Ambitious Shigeru Ishiba the man to watch as campaign to topple Shinzo Abe begins
Shigeru Ishiba has only has 19 members in his faction - one short of the 20 threshold required to nominate a challenger for the leadership of the Liberal Democratic Party
Unemployment is at record lows and Japan’s economy grew by a respectable 2.2 per cent in the first quarter of the year, the fifth consecutive quarter of growth, making it the longest positive streak in 11 years.
Private consumption and corporate spending are both up, the public has a royal wedding to look forward to and Prime Minister Shinzo Abe has scored points with the public by paving the way for Emperor Akihito to abdicate next year.
Abe’s public support rate remains at a comfortable 55 per cent, despite the inevitable odd wobble to hit the administration, and he is on course to rival Junichiro Koizumi as the longest serving prime minister of Japan since the 1960s.
Yet Shigeru Ishiba senses that Abe is vulnerable. And this heavyweight of the ruling Liberal Democratic Party has started a gradual campaign to usurp Abe as party leader and prime minister.
Ishiba, a 60-year-old former minister who was born and grew up in rural Tottori Prefecture in south-west Japan, held a fundraising party in Tokyo on May 9 for a faction - named Suigetsukai - that he set up within the LDP in September 2015.
He used the event to set out his plans to seize the leadership of the party in the 2018 election, declaring “I am prepared to say what I must say, whenever necessary, even if I have to sacrifice my own interests.
“I would like to tell the truth with courage and sincerity,” he added.
He also used the speech to criticise Abe’s decision to water down changes to the Constitution - a political compromise forced on the prime minister by its ally in government, Komeito - and described him as “defeatist.”
Abe now wants to add a paragraph to Article 9 of the Constitution that defines the existence of the Self-Defence Forces while simultaneously retaining the section that stats Japan renounces war.
Ishiba rhetorically asked his supporters what the party has been doing if this is the prime minister’s decision, and pointing out that it is at odds with many members’ positions on revising the Constitution.
Asked subsequently by reporters to confirm that he was planning to run against Abe, Ishiba replied: “If a person like me, who has held numerous cabinet posts, said ‘I am not qualified’ [to be prime minister], it would be neglecting their responsibility.”
Yet political analysts point out that Ishiba only has 19 members in his faction - one short of the 20 threshold required to nominate a challenger for the leadership of the party. Although that does not appear to have dissuaded him.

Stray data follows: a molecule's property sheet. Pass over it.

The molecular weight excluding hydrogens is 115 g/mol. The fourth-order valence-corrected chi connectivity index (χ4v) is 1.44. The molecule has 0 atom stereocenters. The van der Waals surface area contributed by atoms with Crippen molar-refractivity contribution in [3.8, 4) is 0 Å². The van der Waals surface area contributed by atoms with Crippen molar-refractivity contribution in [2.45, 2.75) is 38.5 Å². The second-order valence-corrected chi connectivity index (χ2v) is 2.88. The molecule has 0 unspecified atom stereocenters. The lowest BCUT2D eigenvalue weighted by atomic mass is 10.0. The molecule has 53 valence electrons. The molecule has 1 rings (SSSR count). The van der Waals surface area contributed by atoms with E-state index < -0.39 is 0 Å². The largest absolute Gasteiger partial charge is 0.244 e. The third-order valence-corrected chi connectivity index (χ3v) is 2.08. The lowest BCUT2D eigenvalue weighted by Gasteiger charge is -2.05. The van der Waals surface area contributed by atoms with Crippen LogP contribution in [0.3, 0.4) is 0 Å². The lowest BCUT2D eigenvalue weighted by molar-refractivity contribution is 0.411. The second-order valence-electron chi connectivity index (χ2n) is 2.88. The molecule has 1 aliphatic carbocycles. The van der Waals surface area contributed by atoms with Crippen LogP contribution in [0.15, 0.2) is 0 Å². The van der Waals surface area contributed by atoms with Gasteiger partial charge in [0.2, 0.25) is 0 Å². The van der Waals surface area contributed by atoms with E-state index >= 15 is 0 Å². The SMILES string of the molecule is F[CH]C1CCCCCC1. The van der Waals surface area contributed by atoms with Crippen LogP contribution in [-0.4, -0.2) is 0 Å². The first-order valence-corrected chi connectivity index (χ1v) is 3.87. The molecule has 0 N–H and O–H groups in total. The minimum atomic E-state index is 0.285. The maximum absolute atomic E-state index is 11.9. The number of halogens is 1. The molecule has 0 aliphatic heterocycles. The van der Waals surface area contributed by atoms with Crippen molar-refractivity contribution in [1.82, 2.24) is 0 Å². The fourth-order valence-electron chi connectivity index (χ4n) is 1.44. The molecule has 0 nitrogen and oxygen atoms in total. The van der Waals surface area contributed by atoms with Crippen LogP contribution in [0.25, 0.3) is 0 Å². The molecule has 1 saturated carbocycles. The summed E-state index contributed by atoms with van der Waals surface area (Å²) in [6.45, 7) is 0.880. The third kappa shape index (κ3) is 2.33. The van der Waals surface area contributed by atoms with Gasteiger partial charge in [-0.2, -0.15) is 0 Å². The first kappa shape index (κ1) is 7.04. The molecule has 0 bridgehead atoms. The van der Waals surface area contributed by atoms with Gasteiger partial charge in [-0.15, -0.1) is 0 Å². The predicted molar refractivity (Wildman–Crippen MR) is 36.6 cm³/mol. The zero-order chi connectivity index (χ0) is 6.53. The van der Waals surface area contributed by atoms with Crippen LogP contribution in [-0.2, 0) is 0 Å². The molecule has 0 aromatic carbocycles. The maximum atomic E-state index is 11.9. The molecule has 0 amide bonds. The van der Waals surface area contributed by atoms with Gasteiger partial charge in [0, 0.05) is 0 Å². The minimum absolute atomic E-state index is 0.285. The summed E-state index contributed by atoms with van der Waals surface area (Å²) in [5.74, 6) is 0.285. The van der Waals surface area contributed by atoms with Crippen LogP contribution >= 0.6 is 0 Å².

“He is obviously positioning himself as someone who is quite different to Abe and if the prime minister falters - and that is a big if - then he would be able to present himself as an alternative who is setting out to win back the trust of the public,” said Jun Okumura, a visiting scholar at the Meiji Institute for Global Affairs.
“Ishiba does have a significant amount of support in the provinces, as we saw in the first round of the 2012 LDP presidential election,” said Okumura. In the initial vote, Ishiba won a majority of the party’s local chapters, although that result was eclipsed in the second round, when LDP politicians selected Abe as their leader.
“I get the sense that Ishiba really is more a politician of the hinterland, a straight-talker who can appeal to all people from across all walks of life and levels of education,” Okumura said.
“Abe, on the other hand, is the political blue blood descended from a former prime minister.”
And if Abe has come in for criticism for his nationalist leanings, Ishiba arguably outperforms him in that department.
A former defence minister, he retains a deep interest in military affairs and repeatedly stated that Japan needs to create a military unit modelled on the US Marine Corps and trained to protect Japan’s many outlying islands from invaders. He has also expressed support for Japan maintaining the ability to build nuclear weapons at short notice as a “tacit nuclear deterrent”.
Ishiba has also said that Japan has the right to deliver a pre-emptive strike against North Korea.
“I actually believe that Ishiba is deeply ticked off that Abe has gone back on the more extensive revisions to the Constitution that were promised,” he added.
“And while that may have been what Abe and the majority of the party originally wanted, the prime minister is a realist and, inevitably, had to make concessions to Komeito,” Okumura said.
“His position will be that these revisions are better than nothing; Ishiba clearly disagrees and is refusing to keep quiet.”
Yet with the country doing well and Abe enjoying the support of the majority of the party and the Japanese public, Okumura agrees that “Ishiba is true to himself but, realistically, he has very little chance.”